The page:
On the breakdown side, it’s interesting that that ‘age < 27.5’ and K% <.18135 have a minimal drop. It’s something to keep in mind for later.

The other trend seen at three nodes (ISO less than 157, 184.5, and 147.5) is that how power hitters perform worse than expected:

  • +12 vs -1
  • -1 vs -9
  • 16 or -7 or -8 vs -12

It seems like those projected for quite a bit of power underperform projections. So I took all projected for over 289 PA and an ISO over or under 150. Those with a projected ISO over 150 underperformed projections by $4.3. Those with a low ISO only underperformed by $2.6. The groups' performances fall in the range from the first tree and aren't helpful.

Meet (> -$2 and < $2) and outperform (>$10) expectations

This tree one breaks the trends and it seems like the old players (>28.5) immediately break the trend but these hitters are either near $0 in value or over $10. The $4.7 surplus meets in the middle.

Going down the left side, the first node is based on power with its right-side surpluses being quite a bit higher ($7, $8, $10, $25, and $27) than those on the left ($2, $6, and $9). The high-power breakouts go against what I found from the previous tree. One other note is that the 18.14% K% value shows up again with those under the rate exceeding expectations. I ran a couple of tests to run on the full dataset.

I tried all hitters with under 29 and an ISO over 136. When compared to everyone else, no difference with both at -$1.

Going for a smaller sample, isolated the hitters with the same two requirements along with a low number of plate appearances (<391) and a decent strikeout rate (<18.14%). These hitters outperformed the rest of the hitters by almost $4 ($2.6 vs -$1.1). The main reason for them outperforming is by exceeding projected plate appearance but 68. It almost like hitters with skills (power and plate discipline) will find playing time. I may have read about this phenomenon before.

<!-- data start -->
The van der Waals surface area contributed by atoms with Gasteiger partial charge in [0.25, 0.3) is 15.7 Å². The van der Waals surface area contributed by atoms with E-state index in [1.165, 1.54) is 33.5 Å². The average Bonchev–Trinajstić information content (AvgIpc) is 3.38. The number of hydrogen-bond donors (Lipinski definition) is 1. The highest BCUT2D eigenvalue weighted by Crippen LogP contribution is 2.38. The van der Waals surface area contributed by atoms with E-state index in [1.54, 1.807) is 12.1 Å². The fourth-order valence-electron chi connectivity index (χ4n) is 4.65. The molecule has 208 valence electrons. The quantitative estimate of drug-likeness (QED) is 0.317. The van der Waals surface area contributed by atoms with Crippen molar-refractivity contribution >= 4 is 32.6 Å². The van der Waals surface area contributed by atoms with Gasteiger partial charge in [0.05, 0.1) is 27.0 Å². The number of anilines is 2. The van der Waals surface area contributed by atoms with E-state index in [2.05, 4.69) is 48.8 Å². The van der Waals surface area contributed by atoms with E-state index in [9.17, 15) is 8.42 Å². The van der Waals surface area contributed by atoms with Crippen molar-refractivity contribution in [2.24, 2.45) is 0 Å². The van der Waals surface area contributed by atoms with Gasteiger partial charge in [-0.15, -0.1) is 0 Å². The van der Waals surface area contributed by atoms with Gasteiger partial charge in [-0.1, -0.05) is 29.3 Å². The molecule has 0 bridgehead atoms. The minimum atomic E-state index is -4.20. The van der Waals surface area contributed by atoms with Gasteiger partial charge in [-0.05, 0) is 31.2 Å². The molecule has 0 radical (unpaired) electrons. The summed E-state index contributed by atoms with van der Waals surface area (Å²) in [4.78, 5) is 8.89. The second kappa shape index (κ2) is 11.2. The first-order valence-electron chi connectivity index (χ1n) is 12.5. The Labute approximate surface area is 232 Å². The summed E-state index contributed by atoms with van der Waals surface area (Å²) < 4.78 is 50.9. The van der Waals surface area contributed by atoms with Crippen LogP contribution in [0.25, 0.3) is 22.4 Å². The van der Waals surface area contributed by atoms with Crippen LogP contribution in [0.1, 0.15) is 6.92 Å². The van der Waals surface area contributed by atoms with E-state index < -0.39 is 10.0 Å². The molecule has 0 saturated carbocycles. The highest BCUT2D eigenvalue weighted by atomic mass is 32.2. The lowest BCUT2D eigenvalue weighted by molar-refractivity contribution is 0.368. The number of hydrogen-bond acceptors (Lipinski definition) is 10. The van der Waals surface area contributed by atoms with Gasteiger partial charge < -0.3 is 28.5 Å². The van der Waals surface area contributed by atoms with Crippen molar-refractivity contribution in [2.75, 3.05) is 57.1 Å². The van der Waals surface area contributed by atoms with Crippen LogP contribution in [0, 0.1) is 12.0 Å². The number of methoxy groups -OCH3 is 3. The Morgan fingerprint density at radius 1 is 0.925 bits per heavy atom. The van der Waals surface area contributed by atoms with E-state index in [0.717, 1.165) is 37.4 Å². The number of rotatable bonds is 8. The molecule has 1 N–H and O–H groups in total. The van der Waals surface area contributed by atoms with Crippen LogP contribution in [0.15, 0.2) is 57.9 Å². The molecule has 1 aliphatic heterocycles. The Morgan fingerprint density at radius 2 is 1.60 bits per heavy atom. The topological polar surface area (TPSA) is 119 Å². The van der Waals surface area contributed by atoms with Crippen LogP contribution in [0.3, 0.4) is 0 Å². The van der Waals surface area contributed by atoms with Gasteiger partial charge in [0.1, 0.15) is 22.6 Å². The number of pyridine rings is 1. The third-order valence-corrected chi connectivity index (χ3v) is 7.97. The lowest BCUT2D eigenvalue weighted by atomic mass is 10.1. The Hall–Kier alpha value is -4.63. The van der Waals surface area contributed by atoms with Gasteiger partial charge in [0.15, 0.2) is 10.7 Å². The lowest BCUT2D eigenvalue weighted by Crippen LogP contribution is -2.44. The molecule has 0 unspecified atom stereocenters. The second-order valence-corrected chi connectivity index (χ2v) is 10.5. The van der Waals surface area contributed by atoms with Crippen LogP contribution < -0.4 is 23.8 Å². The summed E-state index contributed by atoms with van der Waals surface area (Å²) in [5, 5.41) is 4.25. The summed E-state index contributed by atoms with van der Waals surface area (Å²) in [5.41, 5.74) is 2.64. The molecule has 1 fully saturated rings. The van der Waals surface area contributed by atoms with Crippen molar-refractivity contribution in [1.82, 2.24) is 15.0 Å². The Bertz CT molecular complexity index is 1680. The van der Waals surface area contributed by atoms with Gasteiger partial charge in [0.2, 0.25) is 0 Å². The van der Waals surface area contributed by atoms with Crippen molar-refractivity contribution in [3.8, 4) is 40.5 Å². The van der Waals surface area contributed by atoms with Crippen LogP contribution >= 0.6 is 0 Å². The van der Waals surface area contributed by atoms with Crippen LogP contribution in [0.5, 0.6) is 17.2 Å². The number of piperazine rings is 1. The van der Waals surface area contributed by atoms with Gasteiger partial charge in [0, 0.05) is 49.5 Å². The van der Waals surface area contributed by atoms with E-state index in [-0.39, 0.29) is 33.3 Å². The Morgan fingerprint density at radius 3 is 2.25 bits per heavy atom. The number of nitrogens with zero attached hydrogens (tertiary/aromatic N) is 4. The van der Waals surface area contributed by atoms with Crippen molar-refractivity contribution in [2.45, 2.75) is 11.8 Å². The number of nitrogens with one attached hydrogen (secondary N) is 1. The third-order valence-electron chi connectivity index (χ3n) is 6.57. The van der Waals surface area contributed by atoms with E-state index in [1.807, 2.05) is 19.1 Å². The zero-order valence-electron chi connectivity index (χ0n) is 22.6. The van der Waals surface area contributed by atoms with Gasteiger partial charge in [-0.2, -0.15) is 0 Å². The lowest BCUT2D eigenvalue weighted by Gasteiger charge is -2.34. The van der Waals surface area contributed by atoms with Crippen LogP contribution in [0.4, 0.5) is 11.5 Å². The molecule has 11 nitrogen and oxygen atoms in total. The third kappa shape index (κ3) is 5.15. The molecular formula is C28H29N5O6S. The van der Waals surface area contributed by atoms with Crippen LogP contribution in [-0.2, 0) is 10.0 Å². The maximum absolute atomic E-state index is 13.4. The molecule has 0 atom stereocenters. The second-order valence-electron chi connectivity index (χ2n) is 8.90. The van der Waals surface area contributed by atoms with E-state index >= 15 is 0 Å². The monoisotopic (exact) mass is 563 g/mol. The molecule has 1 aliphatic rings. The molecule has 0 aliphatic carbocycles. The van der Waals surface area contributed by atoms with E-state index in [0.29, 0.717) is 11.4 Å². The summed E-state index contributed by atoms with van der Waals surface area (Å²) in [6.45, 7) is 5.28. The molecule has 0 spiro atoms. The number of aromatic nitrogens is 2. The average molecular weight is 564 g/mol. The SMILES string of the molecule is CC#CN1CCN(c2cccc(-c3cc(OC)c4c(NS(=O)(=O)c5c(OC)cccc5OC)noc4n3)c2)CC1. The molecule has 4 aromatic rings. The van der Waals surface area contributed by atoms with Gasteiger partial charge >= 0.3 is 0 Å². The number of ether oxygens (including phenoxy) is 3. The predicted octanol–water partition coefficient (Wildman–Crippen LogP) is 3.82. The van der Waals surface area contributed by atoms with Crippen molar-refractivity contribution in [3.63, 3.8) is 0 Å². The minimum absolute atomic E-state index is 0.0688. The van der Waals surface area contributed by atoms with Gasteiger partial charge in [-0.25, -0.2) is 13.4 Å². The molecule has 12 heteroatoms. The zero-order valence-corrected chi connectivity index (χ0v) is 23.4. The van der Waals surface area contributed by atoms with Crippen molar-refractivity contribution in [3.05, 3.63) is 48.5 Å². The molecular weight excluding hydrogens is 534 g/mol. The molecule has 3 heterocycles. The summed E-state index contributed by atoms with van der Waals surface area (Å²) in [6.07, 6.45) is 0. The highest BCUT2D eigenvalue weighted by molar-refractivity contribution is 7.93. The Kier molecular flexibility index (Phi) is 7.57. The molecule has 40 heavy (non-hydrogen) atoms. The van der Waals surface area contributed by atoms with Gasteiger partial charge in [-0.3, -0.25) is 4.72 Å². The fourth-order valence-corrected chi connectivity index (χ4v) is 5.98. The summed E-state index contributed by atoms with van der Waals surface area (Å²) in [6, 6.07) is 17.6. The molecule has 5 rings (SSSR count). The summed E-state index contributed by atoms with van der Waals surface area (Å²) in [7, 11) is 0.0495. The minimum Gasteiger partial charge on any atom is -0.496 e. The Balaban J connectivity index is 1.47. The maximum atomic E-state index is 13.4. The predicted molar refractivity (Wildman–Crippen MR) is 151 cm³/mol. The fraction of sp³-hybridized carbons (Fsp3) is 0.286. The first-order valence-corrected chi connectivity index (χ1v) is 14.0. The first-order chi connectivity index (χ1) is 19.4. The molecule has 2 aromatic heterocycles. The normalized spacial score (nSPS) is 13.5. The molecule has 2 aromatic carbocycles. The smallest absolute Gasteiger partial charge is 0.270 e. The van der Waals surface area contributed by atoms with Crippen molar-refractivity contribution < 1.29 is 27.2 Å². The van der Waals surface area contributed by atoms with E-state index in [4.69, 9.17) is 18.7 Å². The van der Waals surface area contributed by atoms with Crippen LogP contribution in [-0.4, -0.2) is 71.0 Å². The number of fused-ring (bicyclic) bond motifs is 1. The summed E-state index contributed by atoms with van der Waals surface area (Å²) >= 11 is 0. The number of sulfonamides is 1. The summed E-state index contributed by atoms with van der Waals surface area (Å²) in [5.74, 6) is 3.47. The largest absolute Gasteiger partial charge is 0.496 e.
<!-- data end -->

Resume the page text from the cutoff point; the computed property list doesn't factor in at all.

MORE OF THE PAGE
I went through the BaseballHQ projections and found the following hitters who met the criteria. 

2020 examples

Miguel Andujar sticks out as a player to target who has little cost right now but huge upside. 

Meet (> -$2 and < $2) and underperform (<-$10) expectations

It’s time to find who avoid. The whole left side ( >= 323 PA) of the tree is the obvious answer but that was known from the first decision tree. The hitters with high BABIPs really struggle at -$12 or -$19 depending on their ISO. When all the hitters are added, the drop is only -$4.9 which is in-line with overall plate appearance split.

Going down the left side of the tree (BABIP < .312) and choosing those hitters with a high walk rate (BB% >= 6.0), I got nothing with an average value of -3.1. I couldn't find a subset who consistently didn't reach their expectations. 

Conclusion

In summary, I used a fancy computer program to determine that breakouts happen from young talented hitters with a low number of projected plate appearances.  I was hoping to find something more original like that magical little subset of hitters who could help us win our leagues. No such luck this time. Instead, just hope on good hitters with suspect playing time. 


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  For more information about the terms used in this article, see our Glossary Primer.